Viewpoint: Increase efficiencies to cut costs

November 20, 2009

Get a head's up on efficiency basics.

Key Points

Don't do work that others can do. Patient-care functions such as data collection and patient education can be delegated to trained assistants. Another common waste of doctor time: deciding, case-by-case, when patients can be seen. Specify the rules for add-on patients and let your staff make the call.

Communication is more reliable when written than when spoken. Instead of "telling" your medical assistant what you need, use your fee ticket/route slip as an order form.

Don't do work that machines can do faster and better. Examples: computerized employee timekeeping to figure elapsed time, sheet-fed photocopiers with a collating and stapling feature, computer-generated superbills with account history printed on them and reference numbers for tracking lost charge slips, or voicemail test-result delivery.

Don't wait for patients or staff. Give new patients the demographics/registration form to fill out first. Only when they are done, hand them the health history questionnaire. That way, if the patient hasn't finished the history form in the waiting room, he or she can finish it in the exam room. If you enter before it's done, complete it together.

Don't do work nobody needs to do. Answering billing calls from confused patients can be avoided by keeping the billing function up-to-date and statements clear. Filing copies of insurance claims in the chart is extra work and clutters the medical record with irrelevant business information. Don't keep logs no one uses.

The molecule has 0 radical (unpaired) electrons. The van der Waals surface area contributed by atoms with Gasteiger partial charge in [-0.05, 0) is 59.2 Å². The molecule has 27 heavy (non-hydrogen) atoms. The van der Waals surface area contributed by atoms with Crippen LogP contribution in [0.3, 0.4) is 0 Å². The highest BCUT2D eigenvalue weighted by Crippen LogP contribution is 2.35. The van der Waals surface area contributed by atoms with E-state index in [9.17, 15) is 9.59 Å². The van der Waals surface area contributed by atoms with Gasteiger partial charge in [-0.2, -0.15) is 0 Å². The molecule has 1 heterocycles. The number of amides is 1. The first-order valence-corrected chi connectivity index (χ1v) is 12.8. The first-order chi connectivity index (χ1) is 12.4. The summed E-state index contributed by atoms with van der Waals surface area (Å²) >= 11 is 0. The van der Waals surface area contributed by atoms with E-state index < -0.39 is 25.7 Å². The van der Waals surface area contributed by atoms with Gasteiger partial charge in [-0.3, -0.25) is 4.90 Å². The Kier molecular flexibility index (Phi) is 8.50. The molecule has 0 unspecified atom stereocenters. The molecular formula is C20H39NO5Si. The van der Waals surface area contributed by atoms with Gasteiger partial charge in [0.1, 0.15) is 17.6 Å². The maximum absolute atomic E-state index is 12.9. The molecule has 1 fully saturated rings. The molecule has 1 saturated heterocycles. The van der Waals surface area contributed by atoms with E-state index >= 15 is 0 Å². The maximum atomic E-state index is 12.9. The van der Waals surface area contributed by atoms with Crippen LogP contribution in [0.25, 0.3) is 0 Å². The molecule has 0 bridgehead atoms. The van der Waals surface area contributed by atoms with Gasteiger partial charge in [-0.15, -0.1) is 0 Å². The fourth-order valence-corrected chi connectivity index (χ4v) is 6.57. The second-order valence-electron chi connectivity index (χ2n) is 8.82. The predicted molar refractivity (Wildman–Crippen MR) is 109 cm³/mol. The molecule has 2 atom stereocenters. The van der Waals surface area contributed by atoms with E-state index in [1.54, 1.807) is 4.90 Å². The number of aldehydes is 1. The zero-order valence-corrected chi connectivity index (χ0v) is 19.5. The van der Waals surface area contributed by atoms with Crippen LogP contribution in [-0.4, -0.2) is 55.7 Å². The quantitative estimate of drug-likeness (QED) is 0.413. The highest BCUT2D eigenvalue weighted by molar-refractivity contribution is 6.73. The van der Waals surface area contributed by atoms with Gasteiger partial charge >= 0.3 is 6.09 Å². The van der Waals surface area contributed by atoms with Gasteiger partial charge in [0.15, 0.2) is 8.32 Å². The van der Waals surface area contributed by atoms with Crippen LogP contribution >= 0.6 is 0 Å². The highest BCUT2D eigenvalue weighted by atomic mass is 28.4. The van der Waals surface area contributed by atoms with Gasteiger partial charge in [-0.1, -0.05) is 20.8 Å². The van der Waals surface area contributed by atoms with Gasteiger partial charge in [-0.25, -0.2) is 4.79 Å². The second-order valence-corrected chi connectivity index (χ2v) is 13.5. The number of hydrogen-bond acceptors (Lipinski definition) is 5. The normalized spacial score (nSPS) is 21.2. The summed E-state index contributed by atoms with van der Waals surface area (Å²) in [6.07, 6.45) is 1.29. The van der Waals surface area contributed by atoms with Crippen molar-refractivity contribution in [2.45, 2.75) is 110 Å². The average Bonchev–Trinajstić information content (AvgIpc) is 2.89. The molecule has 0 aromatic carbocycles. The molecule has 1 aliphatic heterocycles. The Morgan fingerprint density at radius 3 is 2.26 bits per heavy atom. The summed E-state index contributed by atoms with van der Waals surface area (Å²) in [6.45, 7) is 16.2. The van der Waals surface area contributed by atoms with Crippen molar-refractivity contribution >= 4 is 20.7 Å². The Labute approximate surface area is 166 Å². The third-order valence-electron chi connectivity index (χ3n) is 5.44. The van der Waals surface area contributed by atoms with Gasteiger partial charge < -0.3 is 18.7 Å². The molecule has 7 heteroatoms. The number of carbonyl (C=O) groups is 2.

Quality work shouldn't rely on workers being careful or remembering what to do. Use systems that remind like tickler files, calendars, checklists, and printed forms. Structure work to be checked easily, such as balancing the daily deposit to the computer total of receipts or checking the date of service when you sign your dictation to see whether there's an unacceptable delay.

We'll stipulate that overhead is the devil's creation. Having said that, though, every expenditure in your practice should buy you something necessary to your quality of care, quality of service, or quality of life. If it doesn't, then it represents waste and is eligible to be cut. But when you run out of waste to cut, think a while on becoming more productive.

Judy Bee is a management consultant with Practice Performance Group (PPGConsulting.com) in La Jolla, California. Send your feedback to meletters@advanstar.com